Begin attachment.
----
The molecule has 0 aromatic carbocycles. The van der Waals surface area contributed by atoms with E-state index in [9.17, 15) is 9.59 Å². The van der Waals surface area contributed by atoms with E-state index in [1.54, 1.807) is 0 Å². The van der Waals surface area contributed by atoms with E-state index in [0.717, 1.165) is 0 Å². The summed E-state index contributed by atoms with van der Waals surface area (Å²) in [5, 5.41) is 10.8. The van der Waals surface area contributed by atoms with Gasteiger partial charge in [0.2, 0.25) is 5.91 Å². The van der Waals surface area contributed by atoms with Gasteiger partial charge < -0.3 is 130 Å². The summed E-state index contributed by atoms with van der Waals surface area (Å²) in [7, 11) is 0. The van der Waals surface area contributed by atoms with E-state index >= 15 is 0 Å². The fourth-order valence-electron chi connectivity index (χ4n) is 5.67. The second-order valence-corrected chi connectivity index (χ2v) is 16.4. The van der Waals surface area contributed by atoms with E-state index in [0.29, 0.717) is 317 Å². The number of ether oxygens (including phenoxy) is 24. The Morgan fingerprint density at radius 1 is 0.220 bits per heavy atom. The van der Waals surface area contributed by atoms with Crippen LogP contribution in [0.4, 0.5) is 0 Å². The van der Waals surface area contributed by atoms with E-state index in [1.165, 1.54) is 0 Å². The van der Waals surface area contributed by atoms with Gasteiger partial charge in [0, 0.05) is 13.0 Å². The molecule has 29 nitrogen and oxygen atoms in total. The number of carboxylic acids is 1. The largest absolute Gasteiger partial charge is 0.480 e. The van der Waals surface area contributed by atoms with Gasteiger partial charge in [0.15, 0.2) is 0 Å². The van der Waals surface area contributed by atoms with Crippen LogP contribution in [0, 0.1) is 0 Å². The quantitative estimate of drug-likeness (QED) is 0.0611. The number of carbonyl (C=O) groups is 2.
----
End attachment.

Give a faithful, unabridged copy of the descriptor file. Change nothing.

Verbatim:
The molecule has 0 aromatic carbocycles. The van der Waals surface area contributed by atoms with E-state index in [9.17, 15) is 9.59 Å². The van der Waals surface area contributed by atoms with E-state index in [1.54, 1.807) is 0 Å². The van der Waals surface area contributed by atoms with E-state index in [0.717, 1.165) is 0 Å². The summed E-state index contributed by atoms with van der Waals surface area (Å²) in [5, 5.41) is 10.8. The van der Waals surface area contributed by atoms with Gasteiger partial charge in [0.2, 0.25) is 5.91 Å². The van der Waals surface area contributed by atoms with Gasteiger partial charge < -0.3 is 130 Å². The summed E-state index contributed by atoms with van der Waals surface area (Å²) in [7, 11) is 0. The van der Waals surface area contributed by atoms with E-state index >= 15 is 0 Å². The fourth-order valence-electron chi connectivity index (χ4n) is 5.67. The second-order valence-corrected chi connectivity index (χ2v) is 16.4. The van der Waals surface area contributed by atoms with E-state index in [0.29, 0.717) is 317 Å². The number of ether oxygens (including phenoxy) is 24. The Morgan fingerprint density at radius 1 is 0.220 bits per heavy atom. The van der Waals surface area contributed by atoms with Crippen LogP contribution in [0.4, 0.5) is 0 Å². The van der Waals surface area contributed by atoms with E-state index in [1.165, 1.54) is 0 Å². The van der Waals surface area contributed by atoms with Gasteiger partial charge in [0, 0.05) is 13.0 Å². The molecule has 29 nitrogen and oxygen atoms in total. The number of carboxylic acids is 1. The largest absolute Gasteiger partial charge is 0.480 e. The van der Waals surface area contributed by atoms with Gasteiger partial charge in [0.15, 0.2) is 0 Å². The van der Waals surface area contributed by atoms with Crippen LogP contribution in [0, 0.1) is 0 Å². The quantitative estimate of drug-likeness (QED) is 0.0611. The number of carbonyl (C=O) groups is 2.